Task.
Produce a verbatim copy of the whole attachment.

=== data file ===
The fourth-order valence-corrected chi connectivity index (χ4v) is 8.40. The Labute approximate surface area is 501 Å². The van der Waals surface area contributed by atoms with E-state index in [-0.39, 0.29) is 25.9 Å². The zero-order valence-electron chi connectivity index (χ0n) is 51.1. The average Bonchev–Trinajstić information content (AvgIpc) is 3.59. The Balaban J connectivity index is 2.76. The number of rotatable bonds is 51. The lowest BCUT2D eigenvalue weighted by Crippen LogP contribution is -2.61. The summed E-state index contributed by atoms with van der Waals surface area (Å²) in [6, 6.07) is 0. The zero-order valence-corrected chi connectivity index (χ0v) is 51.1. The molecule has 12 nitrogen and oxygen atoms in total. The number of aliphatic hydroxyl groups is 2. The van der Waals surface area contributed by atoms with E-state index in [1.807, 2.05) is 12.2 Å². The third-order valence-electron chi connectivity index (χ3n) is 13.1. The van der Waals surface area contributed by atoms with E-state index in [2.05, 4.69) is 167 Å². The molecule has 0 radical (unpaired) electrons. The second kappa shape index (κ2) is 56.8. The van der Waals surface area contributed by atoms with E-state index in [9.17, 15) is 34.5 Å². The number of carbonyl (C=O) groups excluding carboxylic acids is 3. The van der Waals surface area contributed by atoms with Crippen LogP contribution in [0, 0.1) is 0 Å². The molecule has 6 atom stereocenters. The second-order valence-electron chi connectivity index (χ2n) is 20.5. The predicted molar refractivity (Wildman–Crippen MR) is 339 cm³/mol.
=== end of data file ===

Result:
The fourth-order valence-corrected chi connectivity index (χ4v) is 8.40. The Labute approximate surface area is 501 Å². The van der Waals surface area contributed by atoms with E-state index in [-0.39, 0.29) is 25.9 Å². The zero-order valence-electron chi connectivity index (χ0n) is 51.1. The average Bonchev–Trinajstić information content (AvgIpc) is 3.59. The Balaban J connectivity index is 2.76. The number of rotatable bonds is 51. The lowest BCUT2D eigenvalue weighted by Crippen LogP contribution is -2.61. The summed E-state index contributed by atoms with van der Waals surface area (Å²) in [6, 6.07) is 0. The zero-order valence-corrected chi connectivity index (χ0v) is 51.1. The molecule has 12 nitrogen and oxygen atoms in total. The number of aliphatic hydroxyl groups is 2. The van der Waals surface area contributed by atoms with E-state index in [1.807, 2.05) is 12.2 Å². The third-order valence-electron chi connectivity index (χ3n) is 13.1. The van der Waals surface area contributed by atoms with E-state index in [2.05, 4.69) is 167 Å². The molecule has 0 radical (unpaired) electrons. The second kappa shape index (κ2) is 56.8. The van der Waals surface area contributed by atoms with E-state index in [9.17, 15) is 34.5 Å². The number of carbonyl (C=O) groups excluding carboxylic acids is 3. The van der Waals surface area contributed by atoms with Crippen LogP contribution in [0, 0.1) is 0 Å². The molecule has 6 atom stereocenters. The second-order valence-electron chi connectivity index (χ2n) is 20.5. The predicted molar refractivity (Wildman–Crippen MR) is 339 cm³/mol.